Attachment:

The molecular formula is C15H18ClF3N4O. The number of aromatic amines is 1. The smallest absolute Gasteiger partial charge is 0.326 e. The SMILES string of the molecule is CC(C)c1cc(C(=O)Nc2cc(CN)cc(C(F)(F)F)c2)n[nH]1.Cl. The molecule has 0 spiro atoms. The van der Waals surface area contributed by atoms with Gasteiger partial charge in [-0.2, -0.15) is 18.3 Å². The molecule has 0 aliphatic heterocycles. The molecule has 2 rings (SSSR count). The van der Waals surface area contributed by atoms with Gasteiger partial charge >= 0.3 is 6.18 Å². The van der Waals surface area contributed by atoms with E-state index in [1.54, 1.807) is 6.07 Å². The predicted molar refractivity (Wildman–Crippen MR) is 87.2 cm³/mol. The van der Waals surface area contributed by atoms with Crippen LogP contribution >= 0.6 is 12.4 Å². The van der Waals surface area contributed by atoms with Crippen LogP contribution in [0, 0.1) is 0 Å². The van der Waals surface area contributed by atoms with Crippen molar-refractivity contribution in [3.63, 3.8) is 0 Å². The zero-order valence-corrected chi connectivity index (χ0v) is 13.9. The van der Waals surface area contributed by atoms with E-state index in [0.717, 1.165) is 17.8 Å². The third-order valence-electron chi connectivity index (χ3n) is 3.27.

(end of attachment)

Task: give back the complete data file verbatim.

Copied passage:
The molecular formula is C15H18ClF3N4O. The number of aromatic amines is 1. The smallest absolute Gasteiger partial charge is 0.326 e. The SMILES string of the molecule is CC(C)c1cc(C(=O)Nc2cc(CN)cc(C(F)(F)F)c2)n[nH]1.Cl. The molecule has 0 spiro atoms. The van der Waals surface area contributed by atoms with Gasteiger partial charge in [-0.2, -0.15) is 18.3 Å². The molecule has 0 aliphatic heterocycles. The molecule has 2 rings (SSSR count). The van der Waals surface area contributed by atoms with Gasteiger partial charge >= 0.3 is 6.18 Å². The van der Waals surface area contributed by atoms with E-state index in [1.54, 1.807) is 6.07 Å². The predicted molar refractivity (Wildman–Crippen MR) is 87.2 cm³/mol. The van der Waals surface area contributed by atoms with Crippen LogP contribution >= 0.6 is 12.4 Å². The van der Waals surface area contributed by atoms with Crippen LogP contribution in [0, 0.1) is 0 Å². The van der Waals surface area contributed by atoms with Crippen molar-refractivity contribution in [3.63, 3.8) is 0 Å². The zero-order valence-corrected chi connectivity index (χ0v) is 13.9. The van der Waals surface area contributed by atoms with E-state index in [0.717, 1.165) is 17.8 Å². The third-order valence-electron chi connectivity index (χ3n) is 3.27.